A new type of mouse that collects your basic biometric data when you play a video game may soon be on the market. Its purpose is to optimise gamers’ performance and experience.

"Quantified Self" technology is no longer confined to the domain of healthcare and monitoring sports performance. Mionix, a Swedish company which specialises in gaming peripherals and is well-known for its high-quality ergonomic computer mouse, has now developed a new type of mouse which may lead to the rise of a new field – Quantified Gaming. "We want to offer online gamers the same functionality as what’s available to sportspeople who collect and analyse their bio-data," explains Mionix founder Carl Silbersky.

The Quantified Self movement continues to grow, driven by connected objects in general, the leading product category being wrist-worn fitness trackers. The annual Consumer Electronics Show in Las Vegas bears witness to the persistent customer enthusiasm for companies offering this type of product. In addition, the Consumer Electronics Association listed ‘The Rise of the Machines’ (including the Internet of Things) and Digital Health among the ‘Five Tech Trends to Watch’ in both 2014 and 2015.

New approaches to online gaming

The world of video and online games playing continues to evolve, bringing the virtual world ever closer to reality. Kinect, and more recently Oculus Rift, have profoundly changed the gaming experience – as evidenced by the general enthusiasm for the Oculus Rift Kickstarter campaign in 2012, which raised $2 million against a target of just $250,000. Now with its new NAOS QG mouse, Mionix could be about to bring another new feature to gaming.

The mouse is equipped with an LED photo sensor which occupies the curve where your index finger rests and monitors minute changes in blood flow, thus basically measuring your heart rate. It also contains two skin-response sensors, which can monitor stress and excitement based on skin moisture. The information is gathered in real time during the game and can be viewed directly on screen via the Quantified Gaming software programme, which is supplied as an API. The Mionix mouse is compatible with all types of video games. The purpose of collecting the biometric data is to inform the gamer when his/her stress levels are shooting up, which might mean losing the game. This could well be a good time to take a break. The company slogan is ‘Know more, game better’. In addition the data is also shared with any other players in the game, adding an extra dimension to the competitive approach. All in all, Carl Silbersky is hoping the idea of a Quantified Gaming platform will catch on widely.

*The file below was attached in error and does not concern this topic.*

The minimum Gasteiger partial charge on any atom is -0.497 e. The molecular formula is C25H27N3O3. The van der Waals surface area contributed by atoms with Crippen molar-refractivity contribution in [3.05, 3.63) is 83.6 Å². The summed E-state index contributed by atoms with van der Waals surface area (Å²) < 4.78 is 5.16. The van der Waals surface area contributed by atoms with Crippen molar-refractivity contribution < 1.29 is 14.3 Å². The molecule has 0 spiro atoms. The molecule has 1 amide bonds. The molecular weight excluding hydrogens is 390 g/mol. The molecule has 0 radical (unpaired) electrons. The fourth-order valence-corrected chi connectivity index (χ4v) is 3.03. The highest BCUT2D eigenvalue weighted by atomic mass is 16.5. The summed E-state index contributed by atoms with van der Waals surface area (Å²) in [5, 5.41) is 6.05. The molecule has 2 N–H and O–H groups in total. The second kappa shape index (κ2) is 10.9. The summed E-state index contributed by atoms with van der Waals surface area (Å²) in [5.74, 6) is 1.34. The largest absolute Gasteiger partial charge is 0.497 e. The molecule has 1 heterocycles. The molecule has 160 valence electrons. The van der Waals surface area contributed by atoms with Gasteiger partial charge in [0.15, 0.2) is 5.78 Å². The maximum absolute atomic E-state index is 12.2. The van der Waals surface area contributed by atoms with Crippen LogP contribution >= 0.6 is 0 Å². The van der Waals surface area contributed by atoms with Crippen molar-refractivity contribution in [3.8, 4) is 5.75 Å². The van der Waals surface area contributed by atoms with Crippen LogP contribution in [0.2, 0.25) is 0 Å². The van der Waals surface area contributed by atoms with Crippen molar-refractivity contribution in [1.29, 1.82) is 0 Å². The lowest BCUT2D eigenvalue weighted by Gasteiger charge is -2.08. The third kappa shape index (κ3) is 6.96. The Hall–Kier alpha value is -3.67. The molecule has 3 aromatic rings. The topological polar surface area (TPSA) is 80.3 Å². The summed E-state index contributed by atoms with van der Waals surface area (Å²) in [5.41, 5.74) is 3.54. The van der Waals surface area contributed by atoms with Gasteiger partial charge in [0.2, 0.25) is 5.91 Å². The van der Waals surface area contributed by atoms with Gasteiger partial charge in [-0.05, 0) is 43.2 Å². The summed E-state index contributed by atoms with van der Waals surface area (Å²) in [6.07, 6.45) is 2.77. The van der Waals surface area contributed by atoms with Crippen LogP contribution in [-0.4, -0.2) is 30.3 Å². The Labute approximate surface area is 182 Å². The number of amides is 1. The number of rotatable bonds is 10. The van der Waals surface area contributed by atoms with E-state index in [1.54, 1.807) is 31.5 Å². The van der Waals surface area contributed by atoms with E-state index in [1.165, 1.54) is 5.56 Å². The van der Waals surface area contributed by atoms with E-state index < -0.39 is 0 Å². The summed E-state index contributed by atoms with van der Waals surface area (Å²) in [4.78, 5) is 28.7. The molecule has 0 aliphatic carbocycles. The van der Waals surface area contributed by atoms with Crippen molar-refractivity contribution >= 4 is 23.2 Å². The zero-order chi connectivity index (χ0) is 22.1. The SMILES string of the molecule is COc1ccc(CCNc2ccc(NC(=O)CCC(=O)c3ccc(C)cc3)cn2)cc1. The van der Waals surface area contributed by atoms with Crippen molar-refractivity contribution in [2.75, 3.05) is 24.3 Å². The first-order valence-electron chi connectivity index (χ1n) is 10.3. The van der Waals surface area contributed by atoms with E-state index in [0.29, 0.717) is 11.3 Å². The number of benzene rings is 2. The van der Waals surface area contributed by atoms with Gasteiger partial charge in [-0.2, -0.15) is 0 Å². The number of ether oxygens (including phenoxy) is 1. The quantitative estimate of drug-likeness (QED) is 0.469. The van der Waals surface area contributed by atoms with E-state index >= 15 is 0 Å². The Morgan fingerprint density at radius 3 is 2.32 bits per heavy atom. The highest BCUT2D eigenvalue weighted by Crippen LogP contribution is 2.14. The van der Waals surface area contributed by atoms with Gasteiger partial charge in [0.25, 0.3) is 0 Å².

How great is the potential for Quantified Gaming?

Mionix is currently looking to raise funds for the NAOS QG mouse on Kickstarter. Silbersky explains that the company was prompted to embark on its Quantified Gaming venture as there had been a distinct lack of innovation in the gaming world – with the exception of Oculus Rift, he hastens to add – over the last few years. In fact Nintendo also announced that it was developing a hardware accessory, the Nintendo Vitality Sensor, which was designed to record basic biometrics, as long ago as 2010, but in 2013 the firm announced that it would not after all be running with the idea as a commercial product.

One might well ask just how useful it is to know one’s heart rate and stress levels while playing a video game. The NAOS QG mouse still needs to prove that this information can be useful in practical terms, bringing a real plus to the gaming experience. If not, then it will go the way of wearable fitness trackers which, according to a report published in January this year by US strategy consulting firm Endeavour Partners, are never used by their owners six months after purchase. However, given that the Quantified Self movement is still thriving, we should perhaps keep an eye on the Quantified trend in the world of video games.






By Eliane HONG